SOUTHINGTON — Lake Compounce is putting finishing touches on this year’s Halloween-themed attraction, Phantom Fall Fest.
The attraction, which opens Sept. 30, will run from 6 to 10 p.m on Fridays and from noon to 10 p.m. on Saturdays and Sundays through Oct. 30.
Phantom Fall Fest features four haunted houses and three themed “scare zones.”
It replaces the Haunted Graveyard attraction, which was at the park for 20 years.
“The whole event is brand new,” said Lynsey Winters, the park’s marketing director. “It’ll be nothing like they saw the past twenty years….It’s a completely brand new haunt...”
The four haunted houses are twisting labyrinths dotted throughout the park with different themes.
MediEvil takes you to an inquisitor’s torture chamber, The Root of All Evil is the manor of a mad scientist, while Spirits of the Swamp has you trek through a haunted bayou. mAlice in Wonderland, the largest haunted house, has an additional $5 admission.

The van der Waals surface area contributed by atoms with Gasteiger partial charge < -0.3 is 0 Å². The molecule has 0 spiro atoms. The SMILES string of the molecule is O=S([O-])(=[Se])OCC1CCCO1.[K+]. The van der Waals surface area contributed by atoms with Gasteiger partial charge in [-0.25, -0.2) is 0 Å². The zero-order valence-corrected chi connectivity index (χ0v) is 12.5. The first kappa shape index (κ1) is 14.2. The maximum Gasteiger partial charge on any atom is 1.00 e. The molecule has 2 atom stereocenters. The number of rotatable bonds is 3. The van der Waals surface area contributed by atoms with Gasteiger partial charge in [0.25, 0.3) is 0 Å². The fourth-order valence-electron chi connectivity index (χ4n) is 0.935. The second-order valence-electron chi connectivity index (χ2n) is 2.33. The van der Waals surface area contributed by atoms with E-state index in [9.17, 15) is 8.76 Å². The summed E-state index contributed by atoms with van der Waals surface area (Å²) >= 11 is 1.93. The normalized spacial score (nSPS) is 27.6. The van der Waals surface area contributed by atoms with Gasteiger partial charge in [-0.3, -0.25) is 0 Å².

“It’s the longest, it’s the best,” Winters said, “You choose your path, so you can either go down the rabbit hole or through the looking glass. At some places they merge, but it’ll essentially be like almost two different haunts.”
It takes about 10 to 15 minutes to get through each of the other three haunted houses, with mAlice in Wonderland taking upwards of 20 minutes.
Younger children are encouraged to come between noon and 6 p.m Saturday and Sunday in costumes to enjoy more family-friendly festivities. All of the park’s roller coasters will be running during weekend hours.
After 6 p.m the scare actors emerge. Lake Compounce has brought on 100 temporary staff members for its fall attractions.
“Even if you’re not into haunted houses, I think you can come here and get just the right level of scare that’s appropriate,” General Manager Jeff Davis said.
The park partnered with RWS Entertainment on the creative design and construction of the haunted houses. RWS has worked with other amusement parks like Six Flags.
The scope of the attractions exceeds any of the park’s previous Halloween offerings, and park owners aim to leave a lasting impression on guests.
“It’s terrifying,” Davis said. “It’s a good type of stressful. Because all we’re trying to do is just create something unique and interesting.”